Put Yourself in the Hot Seat
Continuously improve and reach goals with career audits
by Teresa Whitacre
Auditing is a big part of many quality professionals’ careers. We audit our suppliers and we perform internal audits. Some of us even participate in third-party audits. How many of us, though, have audited our own career paths?
Auditing is defined as an independent, objective exam of whether a process meets the requirements set forth, such as standards, procedures and specifications. We should apply the same approach to our career path to ensure we are headed in the proper direction.
Start with a plan
Following an agenda or a plan is an auditing best practice. When is the last time you wrote a career plan? Developing a plan is recommended no matter what stage you are in your career. When young people enter the working world, they are often told to create a plan and figure out where they want to be in the short term and in five to 10 years. With goals and aspirations documented, the young careerist decides the steps needed to get to the next phase of their journey.
The same philosophy holds true with mid-level and late-career professionals. Older professionals often get stuck. They may be content where they are, they may not have thought about the next move, or they simply are too busy with life’s priorities.
Auditing your plan is important—especially during shaky economic times. Give career planning an annual review, much like reviewing your financial and personal needs. What would you do if your current situation changed? A plan provides guidance and stability during stressful times. A readily available, current career plan also gives you something to review your progress against and gauge achievement.
Audit the plan
To determine whether the plan is correct and achievable, audit the plan against the known requirements. In my 26-year career, I audited my plan numerous times. One of the reasons I obtained Green Belt (GB) certification was because my goals included more work in the project and industrial engineering arena. I reviewed my plan for actions I should take to move into those roles. One evident finding was the need for Six Sigma certification. I became a GB and improved my marketability and readiness for my next career move.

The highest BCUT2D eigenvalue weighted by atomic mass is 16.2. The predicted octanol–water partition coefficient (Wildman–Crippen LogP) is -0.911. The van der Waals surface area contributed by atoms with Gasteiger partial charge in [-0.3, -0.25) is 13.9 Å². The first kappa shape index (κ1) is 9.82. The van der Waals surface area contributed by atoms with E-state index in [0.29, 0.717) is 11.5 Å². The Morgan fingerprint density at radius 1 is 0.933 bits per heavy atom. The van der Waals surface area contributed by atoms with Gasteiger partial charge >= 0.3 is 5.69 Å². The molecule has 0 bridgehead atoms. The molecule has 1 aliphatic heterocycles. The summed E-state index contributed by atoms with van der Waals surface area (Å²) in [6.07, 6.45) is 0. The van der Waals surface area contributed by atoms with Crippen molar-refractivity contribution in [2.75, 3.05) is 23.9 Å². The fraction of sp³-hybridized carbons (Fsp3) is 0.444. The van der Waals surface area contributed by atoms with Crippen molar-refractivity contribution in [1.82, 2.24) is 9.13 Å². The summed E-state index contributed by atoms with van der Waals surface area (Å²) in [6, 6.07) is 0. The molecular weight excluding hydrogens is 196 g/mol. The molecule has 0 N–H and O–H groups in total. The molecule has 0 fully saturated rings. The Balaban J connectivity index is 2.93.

A later audit of my plan indicated I should pursue Black Belt (BB) certification to progress to the next stage in my career. Recently, I completed a BB project, which qualifies me to take the BB exam.
Auditing your career plan also reveals outcomes that may not be realized with your current career plan. For example, a mid-career professional I mentored wanted to become a nurse. I suggested she audit her plan against the field’s requirements. She found nursing was not an option for her because of physical restrictions caused by an injury she experienced years ago.
Take corrective action
Auditing requires corrective action to correct nonconformances. Sometimes career plans don’t meet requirements when it comes to goals or needed skills. In these cases, corrective action is necessary to either obtain the required skills or revise the plan to lead you down another path. Auditing your career plan is not an exercise in futility when you take corrective action and close gaps.
Audits are performed to check compliance, review practices against benchmarks and assess results. Auditing your career plan should have the same effect and will spur continuous improvement to reach your goals. Say what you want to do, do what you say, and prove (to yourself, at least) that you are doing what you set out to do.
Teresa Whitacre is a quality assurance manager in Pittsburgh and a principal at Marketech Systems. She has a bachelor’s degree in organizational management from Ashford University in Clinton, IA, as well as ASQ certifications as a quality auditor, engineer, manager and Six Sigma Green Belt. Whitacre is the chair of ASQ’s Pittsburgh section, instructor for the section’s certified quality inspector refresher course and deputy regional director for ASQ Region 8. She is an ASQ fellow.